That’s the ideal. And then the non-ideal would be I’m not able to access the internet reliably. I’m not able to find a quiet learning space. I don’t necessarily have the nutrition available at home or I’m a student with special learning needs or I’m a student whose first language isn’t English. Even with an adult at home, I still could be really struggling to learn remotely.
There are alternatives to putting your child in front of a screen for a sustained period of time. If you’re talking about a first grader, even two hours a day is excessive. My impression is schools are doing a much better job this fall than they did last spring when they were just thrown into it. The quality of the remote instruction, the expectations, and the engaging nature of it and taking advantage of the fact that the kids have other resources at home that they don’t necessarily have in schools. There are things that you start to just learn.
What Would Happen if Schools Did Remote Learning For an Entire Year, According to a Sociologist
University of Ohio professor Douglas Downey has studied the sociology of schools and inequality since the ‘90s. For a 2019 study of America’s achievement gap, Downey found that children in urban schools learn as well as wealthier students and that inequality was driven by home environments, not schools. He’s now studying how the pandemic will affect the achievement gap.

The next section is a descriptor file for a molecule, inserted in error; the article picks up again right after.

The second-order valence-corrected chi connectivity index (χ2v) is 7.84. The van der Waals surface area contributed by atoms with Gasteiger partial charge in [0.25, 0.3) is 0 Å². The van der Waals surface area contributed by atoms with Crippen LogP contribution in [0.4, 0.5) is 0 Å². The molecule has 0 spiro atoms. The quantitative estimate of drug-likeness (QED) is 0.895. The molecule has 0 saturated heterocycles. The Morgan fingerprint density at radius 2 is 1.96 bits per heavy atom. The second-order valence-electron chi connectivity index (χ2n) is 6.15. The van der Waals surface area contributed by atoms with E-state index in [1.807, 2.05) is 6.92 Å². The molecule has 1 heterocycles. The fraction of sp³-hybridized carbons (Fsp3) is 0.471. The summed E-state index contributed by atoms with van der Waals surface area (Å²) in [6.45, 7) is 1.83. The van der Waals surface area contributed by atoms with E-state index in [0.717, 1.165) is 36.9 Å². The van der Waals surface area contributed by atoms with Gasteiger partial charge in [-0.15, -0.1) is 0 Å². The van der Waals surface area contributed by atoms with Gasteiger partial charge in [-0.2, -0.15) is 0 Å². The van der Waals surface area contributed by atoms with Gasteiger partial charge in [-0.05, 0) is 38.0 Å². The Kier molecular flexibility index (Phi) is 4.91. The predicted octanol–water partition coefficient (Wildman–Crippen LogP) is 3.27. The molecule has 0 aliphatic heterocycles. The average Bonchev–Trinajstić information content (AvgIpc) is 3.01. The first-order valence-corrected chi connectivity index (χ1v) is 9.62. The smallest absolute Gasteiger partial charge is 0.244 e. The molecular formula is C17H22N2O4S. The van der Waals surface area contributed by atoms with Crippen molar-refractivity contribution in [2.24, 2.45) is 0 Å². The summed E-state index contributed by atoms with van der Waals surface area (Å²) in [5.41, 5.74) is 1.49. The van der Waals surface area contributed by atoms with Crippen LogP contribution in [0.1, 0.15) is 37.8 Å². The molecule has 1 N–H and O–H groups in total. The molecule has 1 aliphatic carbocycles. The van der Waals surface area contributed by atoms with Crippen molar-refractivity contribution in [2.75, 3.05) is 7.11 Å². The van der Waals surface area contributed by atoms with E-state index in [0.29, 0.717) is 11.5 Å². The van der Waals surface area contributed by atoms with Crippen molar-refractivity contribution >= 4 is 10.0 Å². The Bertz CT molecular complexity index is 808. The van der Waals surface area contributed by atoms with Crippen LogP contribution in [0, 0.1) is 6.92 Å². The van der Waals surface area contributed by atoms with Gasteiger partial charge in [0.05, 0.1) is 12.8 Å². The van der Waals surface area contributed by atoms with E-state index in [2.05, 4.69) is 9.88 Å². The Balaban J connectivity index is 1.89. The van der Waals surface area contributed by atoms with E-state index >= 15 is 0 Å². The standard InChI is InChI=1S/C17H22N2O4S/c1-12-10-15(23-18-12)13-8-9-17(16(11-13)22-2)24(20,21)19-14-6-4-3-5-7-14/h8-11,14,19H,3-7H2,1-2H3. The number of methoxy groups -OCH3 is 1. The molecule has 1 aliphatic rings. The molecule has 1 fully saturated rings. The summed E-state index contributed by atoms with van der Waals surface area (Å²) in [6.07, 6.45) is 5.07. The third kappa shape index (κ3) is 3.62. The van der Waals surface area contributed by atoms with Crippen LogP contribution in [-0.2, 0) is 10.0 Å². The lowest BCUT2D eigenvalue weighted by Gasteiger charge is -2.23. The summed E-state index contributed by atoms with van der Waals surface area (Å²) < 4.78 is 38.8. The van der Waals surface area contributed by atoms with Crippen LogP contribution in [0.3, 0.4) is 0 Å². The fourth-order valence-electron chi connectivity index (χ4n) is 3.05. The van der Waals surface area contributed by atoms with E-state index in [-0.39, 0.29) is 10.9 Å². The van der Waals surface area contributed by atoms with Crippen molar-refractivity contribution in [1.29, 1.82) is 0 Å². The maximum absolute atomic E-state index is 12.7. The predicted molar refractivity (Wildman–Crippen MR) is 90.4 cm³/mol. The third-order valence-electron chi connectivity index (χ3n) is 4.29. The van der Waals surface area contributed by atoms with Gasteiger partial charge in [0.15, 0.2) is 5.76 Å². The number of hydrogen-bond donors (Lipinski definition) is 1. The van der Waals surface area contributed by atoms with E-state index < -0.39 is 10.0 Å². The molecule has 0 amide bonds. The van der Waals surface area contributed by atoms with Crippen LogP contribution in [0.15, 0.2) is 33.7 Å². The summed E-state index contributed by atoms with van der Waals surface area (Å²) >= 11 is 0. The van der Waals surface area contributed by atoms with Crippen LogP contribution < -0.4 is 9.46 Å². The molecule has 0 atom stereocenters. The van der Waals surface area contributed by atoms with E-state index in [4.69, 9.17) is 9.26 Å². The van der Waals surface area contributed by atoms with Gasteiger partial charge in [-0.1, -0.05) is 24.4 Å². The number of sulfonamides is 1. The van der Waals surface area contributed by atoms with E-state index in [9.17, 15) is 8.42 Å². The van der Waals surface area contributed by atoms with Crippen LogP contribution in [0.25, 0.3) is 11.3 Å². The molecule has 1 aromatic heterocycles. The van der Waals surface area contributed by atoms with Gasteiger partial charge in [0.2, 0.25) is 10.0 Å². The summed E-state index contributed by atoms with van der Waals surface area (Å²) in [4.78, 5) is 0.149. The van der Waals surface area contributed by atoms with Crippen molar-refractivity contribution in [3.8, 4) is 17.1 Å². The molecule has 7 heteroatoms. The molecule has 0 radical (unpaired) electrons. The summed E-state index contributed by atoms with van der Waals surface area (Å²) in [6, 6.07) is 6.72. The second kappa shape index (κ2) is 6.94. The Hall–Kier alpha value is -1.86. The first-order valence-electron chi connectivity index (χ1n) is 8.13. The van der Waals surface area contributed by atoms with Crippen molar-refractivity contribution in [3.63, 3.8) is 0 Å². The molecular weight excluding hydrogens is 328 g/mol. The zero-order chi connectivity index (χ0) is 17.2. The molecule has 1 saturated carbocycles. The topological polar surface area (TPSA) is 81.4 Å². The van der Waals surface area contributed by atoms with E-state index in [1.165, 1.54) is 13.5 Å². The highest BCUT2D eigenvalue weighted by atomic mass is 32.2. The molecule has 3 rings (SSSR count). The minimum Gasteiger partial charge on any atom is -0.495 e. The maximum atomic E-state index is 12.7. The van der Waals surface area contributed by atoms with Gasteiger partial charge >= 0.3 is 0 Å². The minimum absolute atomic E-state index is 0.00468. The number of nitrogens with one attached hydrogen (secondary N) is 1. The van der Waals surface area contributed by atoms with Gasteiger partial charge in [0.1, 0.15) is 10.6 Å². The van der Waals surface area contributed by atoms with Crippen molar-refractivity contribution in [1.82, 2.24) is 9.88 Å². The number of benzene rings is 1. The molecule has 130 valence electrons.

From our perspective, exposure to schools is a really good thing for disadvantaged kids. They get a bigger boost out of school than advantaged kids under normal conditions. Our prediction before the pandemic happened was that if they’re exposed to school less, it’ll be bad for inequality and the kids on the bottom will suffer the most.
The main problem is that home environments are widely disparate and highly unequal. School environments aren’t exactly perfectly equal, but they’re much more equal, so schools end up being a compensatory institution. When kids are exposed to less schools and dependent more on homes, then you have a lot more winners and losers. And unfortunately we expect that will result in larger achievement gaps and more inequality among children.
Kids are getting a smaller dose of school under the pandemic. And we believe that when you do that, you increase inequality even more. Schools, especially for disadvantaged kids, not only have good learning environments, they also provide health benefits. Disadvantaged kids, especially, are less likely to gain body mass index when they’re in school. We consistently find that kids gain body mass index about two to three times faster in the summer than the school year. They don’t have the structure of school and they have more free access to food. We might complain about school meals but they’re better than Doritos and Oreos.
What Would Happen if Schools Did Remote Learning For an Entire Year, According to an Early Childhood Development Expert